Marilyn Monroe, born Norma Jeane Mortensen (1926-1962), and previously mentioned. Famous for playing comedic “blonde bombshells”, she was one of the biggest sex symbols of the 1950s. After beginning as a pin-up model, she had small parts in films before signing with Fox in 1951. By 1953 she was one of the most marketable Hollywood stars, with leading roles in Niagara, Gentlemen Prefer Blondes, and How to Marry a Millionaire in this year alone. One of her biggest successes of her career was The Seven Year Itch, a 1955 comedy where she wears the iconic white dress that the waitress models. Critically acclaimed in Bus Stop (1956), she gained both critical and commercial success with Some Like It Hot, a 1959 comedy involving cross-dressing. That was a big boost to her as a gay icon, as well as her sex appeal, vulnerability, and tragic demise.

Mary “Mae” West (1893-1980) [pictured] was an an actress and sex symbol whose career in entertainment spanned seven decades. Starting out in vaudeville and the theatres of New York, she moved to Hollywood to become a comedian, actress, and writer, with appearances in film, television, and radio. She is considered one of the greatest female stars of classic American cinema. She was often controversial, having problems with efforts to censor her – she usually found a way for this to bring her greater publicity, such as a brief stint in gaol for writing a play named Sex, which made her a media darling as a “bad girl”. The characters she played in films tended to be sexually secure and liberated women, and by 1935 she was the highest paid woman in Hollywood. West reportedly got her image, style, and famous walk by copying female impersonators, and she could be seen as a “female drag queen”. Brassy, busty, and ballsy, ultra-womanly yet somehow androgynous, with risque wisecracks and impeccable comic timing, Mae West was a lifelong supporter of gay rights, and a natural fit as a gay icon.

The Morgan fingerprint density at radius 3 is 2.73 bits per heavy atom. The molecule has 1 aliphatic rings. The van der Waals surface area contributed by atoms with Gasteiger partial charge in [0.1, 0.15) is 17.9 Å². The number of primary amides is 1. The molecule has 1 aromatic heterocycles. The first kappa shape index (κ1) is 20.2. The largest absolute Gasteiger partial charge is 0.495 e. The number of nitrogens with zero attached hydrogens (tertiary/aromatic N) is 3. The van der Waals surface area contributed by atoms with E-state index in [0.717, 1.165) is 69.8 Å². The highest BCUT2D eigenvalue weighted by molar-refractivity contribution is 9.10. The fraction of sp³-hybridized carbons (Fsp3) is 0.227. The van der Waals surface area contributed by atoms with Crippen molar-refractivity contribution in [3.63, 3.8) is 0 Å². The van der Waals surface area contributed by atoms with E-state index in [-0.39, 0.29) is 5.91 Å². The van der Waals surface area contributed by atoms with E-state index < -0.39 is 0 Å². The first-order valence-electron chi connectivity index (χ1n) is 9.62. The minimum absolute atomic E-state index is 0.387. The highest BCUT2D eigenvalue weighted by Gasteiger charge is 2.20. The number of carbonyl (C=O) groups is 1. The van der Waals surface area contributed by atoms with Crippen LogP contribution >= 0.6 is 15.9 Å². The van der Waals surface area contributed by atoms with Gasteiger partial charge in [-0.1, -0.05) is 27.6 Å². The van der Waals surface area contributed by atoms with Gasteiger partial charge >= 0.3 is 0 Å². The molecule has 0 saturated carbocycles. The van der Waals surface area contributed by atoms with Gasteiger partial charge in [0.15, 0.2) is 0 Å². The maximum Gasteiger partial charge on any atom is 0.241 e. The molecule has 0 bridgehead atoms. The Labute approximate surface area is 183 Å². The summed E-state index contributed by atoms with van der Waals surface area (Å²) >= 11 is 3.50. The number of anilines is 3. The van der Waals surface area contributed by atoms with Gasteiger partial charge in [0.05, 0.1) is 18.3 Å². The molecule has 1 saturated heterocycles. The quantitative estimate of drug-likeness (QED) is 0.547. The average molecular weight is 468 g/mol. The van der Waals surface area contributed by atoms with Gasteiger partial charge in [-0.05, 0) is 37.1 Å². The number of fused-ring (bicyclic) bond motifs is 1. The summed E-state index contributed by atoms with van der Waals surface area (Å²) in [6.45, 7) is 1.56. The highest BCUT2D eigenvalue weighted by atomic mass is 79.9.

Get Happy

When the company enters the bar for Lorelai’s bachelorette party, a drag queen dressed as Judy Garland is lip-synching on stage to this song.

Get Happy is a song written by Harold Arlen, with lyrics by Ted Koehler; the lyrics mimic gospel and evangelical songs. It was first performed by Ruth Etting in the 1930 Broadway show Nine-Fifteen Revue, and although the musical was a disastrous flop, Get Happy was successful and recorded several times, including by both Benny Goodman and Charlie Parker.

Judy Garland sang the song in the 1950 musical film Summer Stock, her last movie for MGM. In a let’s-put-on-a-show plotline, Garland performs the number wearing a tuxedo jacket, fedora, and stockings and high heels in the movie’s most iconic scene, often copied by other singers and dancers.

Judy Garland had been a gay icon since The Wizard of Oz became popular TV viewing, so having this song playing as they enter is a stereotypical way to signal it’s a gay club.